Mahesh M is a Postdoctoral Research Fellow in the Department of Humanities and Social Sciences in Madras, India. A doctoral degree holder in linguistics from Jawaharlal Nehru University, New Delhi, he has published several articles on phonetics and phonology. He is currently involved in developing prosodic rules for speech synthesis of Indian languages.

Mayuki Matsui is a Postdoctoral Research Fellow at the National Institute for Japanese Language and Linguistics, Tokyo, Japan. Her primary research interests are neutralization, emergence, and transformation of phonological contrast at the interfaces of phonology, phonetics and psycholinguistics. Her recent publications include Acoustic manifestation of Russian word-final devoicing in utterance-medial position (2017), The impact of manner of articulation on the intelligibility of voicing contrast in noise: Cross-linguistic implications (2016), and Phonological symmetry, phonetic asymmetry, and the acoustic consequences of voicing in Russian (2016).

Grzegorz Michalski is Assistant Professor at the Faculty of English, Adam Mickiewicz University in Poznań, Poland. His 2009 doctoral thesis focused on the interaction between phonology and other components of grammar in a modular setting, and tried to marry the cyclic approach to derivation with the representational apparatus of CVCV and Element Theory. His main interests are theoretical linguistics and the phonology of English and Polish.

←14 |

Heglyn Pimenta. is currently associated with the research unit Structures Formelles du Langage, Paris 8 University, France. She works on the phonology of Romance languages, recently focusing on the structure of Portuguese nasal and complex nuclei, hiatus and closed syllables. In her research, she takes into account diachronic evolution, synchronic data from both standard and non-standard varieties, and experimental data.

Ágnes Piukovics is a PhD student at Pázmány Péter Catholic University, Budapest, Hungary. Her field of research is second/foreign language phonology and pronunciation acquisition, with a special focus on Hungarian-accented English.

Andrzej Porzuczek is Assistant Professor in the Institute of English, University of Silesia, Poland. His research areas comprise foreign language acquisition, interlanguage phonology and practical phonetics pedagogy. His recent publications include an English pronunciation coursebook for Polish learners (2013), a monograph on the temporal characteristics of Polish learner’s read English speech (2012) and several articles devoted to the prosodic aspects of Polish-accented English pronunciation and teaching practical English phonetics to Polish learners.

Arkadiusz Rojczyk is Assistant Professor in the Institute of English, University of Silesia, Poland. He specialises in speech production and perception. Most of his research concentrates on the acquisition of non-native speech. He has published a book Temporal and spectral parameters in perception of the voicing contrast in English and Polish (2010). Currently he is working on visual speech in the Facial Motion Capture technology.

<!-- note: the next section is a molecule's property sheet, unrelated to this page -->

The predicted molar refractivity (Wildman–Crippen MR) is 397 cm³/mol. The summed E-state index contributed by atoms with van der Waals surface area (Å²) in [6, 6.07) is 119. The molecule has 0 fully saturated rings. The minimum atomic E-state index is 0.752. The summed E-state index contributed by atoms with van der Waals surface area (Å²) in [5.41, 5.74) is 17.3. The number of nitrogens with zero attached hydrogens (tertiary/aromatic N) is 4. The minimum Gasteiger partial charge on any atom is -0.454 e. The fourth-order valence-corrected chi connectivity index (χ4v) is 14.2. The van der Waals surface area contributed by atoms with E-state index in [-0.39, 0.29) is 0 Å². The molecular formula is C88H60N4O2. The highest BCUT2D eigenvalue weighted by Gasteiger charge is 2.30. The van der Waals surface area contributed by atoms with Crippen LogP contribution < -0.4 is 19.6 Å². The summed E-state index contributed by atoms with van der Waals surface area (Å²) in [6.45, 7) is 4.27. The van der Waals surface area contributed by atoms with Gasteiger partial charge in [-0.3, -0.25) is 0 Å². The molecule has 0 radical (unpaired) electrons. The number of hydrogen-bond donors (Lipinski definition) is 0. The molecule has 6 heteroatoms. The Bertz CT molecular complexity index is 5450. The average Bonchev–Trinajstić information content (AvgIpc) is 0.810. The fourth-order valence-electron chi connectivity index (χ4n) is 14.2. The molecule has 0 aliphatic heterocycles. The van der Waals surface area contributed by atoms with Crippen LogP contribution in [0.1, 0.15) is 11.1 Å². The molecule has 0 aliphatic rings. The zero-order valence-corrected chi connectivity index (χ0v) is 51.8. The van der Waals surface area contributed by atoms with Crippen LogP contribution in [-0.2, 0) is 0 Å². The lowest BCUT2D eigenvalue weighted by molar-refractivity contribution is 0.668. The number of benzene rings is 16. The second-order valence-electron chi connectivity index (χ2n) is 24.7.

Marcel Schlechtweg is a Postdoctoral Research Fellow and lecturer in Linguistics at the University of Kassel, Germany. He works in the fields experimental psycholinguistics, phonetics, phonology, and morphology. His research interests include mental representation, processing and prosody of complex constructions, especially compounds and phrases. His doctoral dissertation Memorization and the Compound-Phrase Distinction appeared in the De Gruyter book series Studia Grammatica in 2018.

Laurence Voeltzel is an associated member of the Linguistic Laboratory in Nantes, France, whose work deals with the representation of segments and their integration within syllable structure. Her area of expertise is the morphophonology of Germanic languages, with a particular focus on Nordic languages. laurence.voeltzel@gmail.com

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Jolanta Szpyra-Kozłowska is Professor of English Linguistics and Chair of the Phonetics and Phonology Unit in the Department of English at Maria Curie-Skłodowska University in Lublin, Poland. Her main research interests are phonology, phonetics, pronunciation pedagogy and gender linguistics. She has published 7 books, 5 edited volumes and over 100 papers, including The Phonology-Morphology Interface. Cycles, Levels and Words (1989 / 2018), Three Tiers in Polish and English Phonology (1995), Pronunciation in EFL Instruction: A Research-Based Approach (2015). She is editor of “SOUNDS – MEANING – COMMUNICATION. Landmarks in Phonetics, Phonology and Cognitive Linguistics” series in Peter Lang Verlag and an organizer of international biennial conferences Approaches to Phonetics and Phonology.

Marek Radomski is a research assistant in the Phonetics and Phonology Unit of the Department of English at Maria Curie-Skłodowska University in Lublin, Poland. He has published on loanword phonology, Optimality Theory and foreign accent perception. He holds a PhD in phonology and his dissertation (Polish Consonant Clusters in the British Mouth. A Study in Online Loanword Adaptation) is currently being published by Peter Lang Verlag.

Guillaume Enguehard